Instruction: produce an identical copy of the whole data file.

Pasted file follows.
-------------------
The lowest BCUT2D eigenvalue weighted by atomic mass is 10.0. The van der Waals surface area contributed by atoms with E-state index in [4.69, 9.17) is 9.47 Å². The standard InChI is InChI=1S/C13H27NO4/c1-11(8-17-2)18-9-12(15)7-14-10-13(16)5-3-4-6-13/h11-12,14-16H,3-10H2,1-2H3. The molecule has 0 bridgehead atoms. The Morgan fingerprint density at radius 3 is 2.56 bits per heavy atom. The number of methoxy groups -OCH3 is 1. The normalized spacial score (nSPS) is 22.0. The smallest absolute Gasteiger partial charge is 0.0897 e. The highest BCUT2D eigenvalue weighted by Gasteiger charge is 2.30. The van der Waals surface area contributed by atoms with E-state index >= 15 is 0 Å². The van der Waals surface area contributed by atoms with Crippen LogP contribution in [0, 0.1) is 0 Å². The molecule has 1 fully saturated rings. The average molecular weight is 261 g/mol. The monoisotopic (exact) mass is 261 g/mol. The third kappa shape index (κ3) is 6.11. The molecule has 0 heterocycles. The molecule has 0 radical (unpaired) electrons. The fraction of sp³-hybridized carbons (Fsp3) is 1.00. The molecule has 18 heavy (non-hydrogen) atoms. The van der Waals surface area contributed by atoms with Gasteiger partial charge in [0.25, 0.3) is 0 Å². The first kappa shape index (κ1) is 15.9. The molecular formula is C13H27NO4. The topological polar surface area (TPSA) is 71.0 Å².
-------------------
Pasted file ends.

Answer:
The lowest BCUT2D eigenvalue weighted by atomic mass is 10.0. The van der Waals surface area contributed by atoms with E-state index in [4.69, 9.17) is 9.47 Å². The standard InChI is InChI=1S/C13H27NO4/c1-11(8-17-2)18-9-12(15)7-14-10-13(16)5-3-4-6-13/h11-12,14-16H,3-10H2,1-2H3. The molecule has 0 bridgehead atoms. The Morgan fingerprint density at radius 3 is 2.56 bits per heavy atom. The number of methoxy groups -OCH3 is 1. The normalized spacial score (nSPS) is 22.0. The smallest absolute Gasteiger partial charge is 0.0897 e. The highest BCUT2D eigenvalue weighted by Gasteiger charge is 2.30. The van der Waals surface area contributed by atoms with E-state index >= 15 is 0 Å². The van der Waals surface area contributed by atoms with Crippen LogP contribution in [0, 0.1) is 0 Å². The molecule has 1 fully saturated rings. The average molecular weight is 261 g/mol. The monoisotopic (exact) mass is 261 g/mol. The third kappa shape index (κ3) is 6.11. The molecule has 0 heterocycles. The molecule has 0 radical (unpaired) electrons. The fraction of sp³-hybridized carbons (Fsp3) is 1.00. The molecule has 18 heavy (non-hydrogen) atoms. The van der Waals surface area contributed by atoms with Gasteiger partial charge in [0.25, 0.3) is 0 Å². The first kappa shape index (κ1) is 15.9. The molecular formula is C13H27NO4. The topological polar surface area (TPSA) is 71.0 Å².